Great American Smokeout Spotlights Pressing Need to Help those with Low Income, Less than High School Education or Poor Mental Health
SYRACUSE, NY – The American Cancer Society, Great American Smokeout annually reminds us that quitting smoking is essential for good health, but the most at-risk populations in New York haven’t been able to quit on this day or any other. Tobacco use is still the leading cause of preventable disease and death killing nearly 24,000 New Yorkers every year[i] and afflicting nearly 600,000 New Yorkers with serious disease directly attributable to their smoking.[ii] Tobacco is not an equal opportunity killer – there has been no reduction in smoking rates among low income adults, adults with poor mental health, and those with less than a high school education.[iii]
“We are definitely concerned about tobacco use rates in all of our communities, especially areas that are higher than the state average, “ said Martha Ryan, Sr Director, Community Engagement at the American Cancer Society. “One-third of cancer deaths could be prevented if people avoided tobacco. The Great American Smokeout is a perfect opportunity to remind tobacco users of the resources available to help them quit. 12 hours after quitting the carbon monoxide level in your blood drops to normal. By quitting – even for one day – smokers will be taking an important step towards a healthier life.”
Quitting smoking is the single most important step you can take to reduce your risk of cancer and improve your health.[iv] The American Cancer Society, sponsor of the annual Great American Smokeout, estimates that 30 percent of cancers could be avoided if people stopped using tobacco.[v] Tragically, research shows that the poor are more likely to smoke, less likely to be successful in quitting and more likely to lose their lives to lung cancer.[vi]
Due to the clear evidence of the disparities that exist in tobacco use, tobacco control efforts are focused on systems change that will ensure every tobacco user who seeks medical care is offered tobacco dependence treatment and is offered the resources and support needed to quit. One of the primary goals is to increase the percentage of adult smokers who are assisted in quitting smoking by a health care provider with the ultimate goal of reducing the adult smoking rate in New York.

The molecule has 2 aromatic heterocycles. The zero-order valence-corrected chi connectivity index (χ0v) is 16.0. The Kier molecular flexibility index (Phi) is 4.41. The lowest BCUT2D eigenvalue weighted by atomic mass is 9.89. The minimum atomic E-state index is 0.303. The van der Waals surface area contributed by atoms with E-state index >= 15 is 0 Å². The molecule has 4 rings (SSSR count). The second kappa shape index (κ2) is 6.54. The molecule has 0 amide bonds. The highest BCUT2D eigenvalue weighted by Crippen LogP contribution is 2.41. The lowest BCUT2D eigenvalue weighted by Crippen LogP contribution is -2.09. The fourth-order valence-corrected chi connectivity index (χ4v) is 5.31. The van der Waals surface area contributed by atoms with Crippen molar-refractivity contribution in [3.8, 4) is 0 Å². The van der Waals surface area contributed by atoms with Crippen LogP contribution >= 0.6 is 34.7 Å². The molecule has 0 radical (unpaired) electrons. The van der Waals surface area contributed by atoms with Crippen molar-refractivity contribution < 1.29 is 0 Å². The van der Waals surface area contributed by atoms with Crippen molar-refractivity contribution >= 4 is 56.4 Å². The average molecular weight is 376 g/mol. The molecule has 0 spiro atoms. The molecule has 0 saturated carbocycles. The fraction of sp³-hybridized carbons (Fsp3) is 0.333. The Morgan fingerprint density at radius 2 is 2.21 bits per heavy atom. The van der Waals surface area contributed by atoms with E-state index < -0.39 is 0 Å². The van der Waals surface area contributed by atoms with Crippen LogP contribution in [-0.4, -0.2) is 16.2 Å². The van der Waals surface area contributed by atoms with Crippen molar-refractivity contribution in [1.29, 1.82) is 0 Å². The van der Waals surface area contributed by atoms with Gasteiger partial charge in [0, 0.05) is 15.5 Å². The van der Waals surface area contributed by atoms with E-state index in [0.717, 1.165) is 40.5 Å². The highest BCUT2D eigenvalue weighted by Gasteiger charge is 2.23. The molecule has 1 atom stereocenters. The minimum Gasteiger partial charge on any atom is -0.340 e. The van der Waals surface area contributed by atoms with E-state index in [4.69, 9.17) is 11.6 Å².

“Efforts to help smokers quit and keep kids from starting to smoke will continue to have a major impact on the health of New York State now and in the future,” said Christopher Owens, Director of the CNY Regional Center for Tobacco Health Systems at St. Joseph’s Hospital. “We hope smokers take advantage of all the resources available today for the Great American Smokeout and give quitting a chance today or in the near future.”
For help quitting, call your doctor and for support call the New York State Smokers’ Quitline at 1-866-NY-QUITS or visit www.nysmokefree.com.
The Central New York Regional Center for Tobacco Health Systems at St. Joseph’s Hospital Health Center is one of eight Tobacco Health System grants funded by the New York State Department of Health Bureau of Tobacco Control. The Center covers the Counties of Broome, Cayuga, Chenango, Cortland, Herkimer, Jefferson, Lewis, Madison, Oneida, Onondaga, Oswego, St. Lawrence, Tioga and Tompkins. The Center is committed to working with health care organizations and clinicians to implement systems to screen patients for tobacco use and assist clinicians in treating patients who struggle with tobacco addiction
[i] Best Practices for Comprehensive Tobacco Control Programs, 2014, Section C: Recommended Funding Levels, by State New York, Centers for Disease Control and Prevention, http://www.cdc.gov/tobacco/stateandcommunity/best_practices/index.htm?s_cid=cs_3281
[ii] U.S. Department of Health and Human Services, How Tobacco Smoke Causes Disease: The Biology and Behavioral Basis for Smoking-Attributable Disease: A Report of the Surgeon General., 2010, http://www.cdc.gov/tobacco/data_statistics/sgr/2010/index.htm?s_cid=cs_1843
[iii] 2012 Independent Evaluation Report of the New York Tobacco Control Program, RTI International, 2012, http://www.health.ny.gov/prevention/tobacco_control/docs/2012-12_independent_evaluation_report.pdf
[iv] U.S. Department of Health and Human Services, How Tobacco Smoke Causes Disease: The Biology and Behavioral Basis for Smoking-Attributable Disease: A Report of the Surgeon General., 2010, http://www.cdc.gov/tobacco/data_statistics/sgr/2010/index.htm?s_cid=cs_1843
[v]Tobacco Related Cancer Fact Sheet, American Cancer Society, http://www.cancer.org/cancer/cancercauses/tobaccocancer/tobacco-related-cancer-fact-sheet
[vi] Tobacco as a Social Justice Issue, Cheryl G. Healton, Legacy, http://www.legacyforhealth.org/content/download/2830/43307/file/LEG-Social%20Justice%20Brochure-WEB_052313.pdf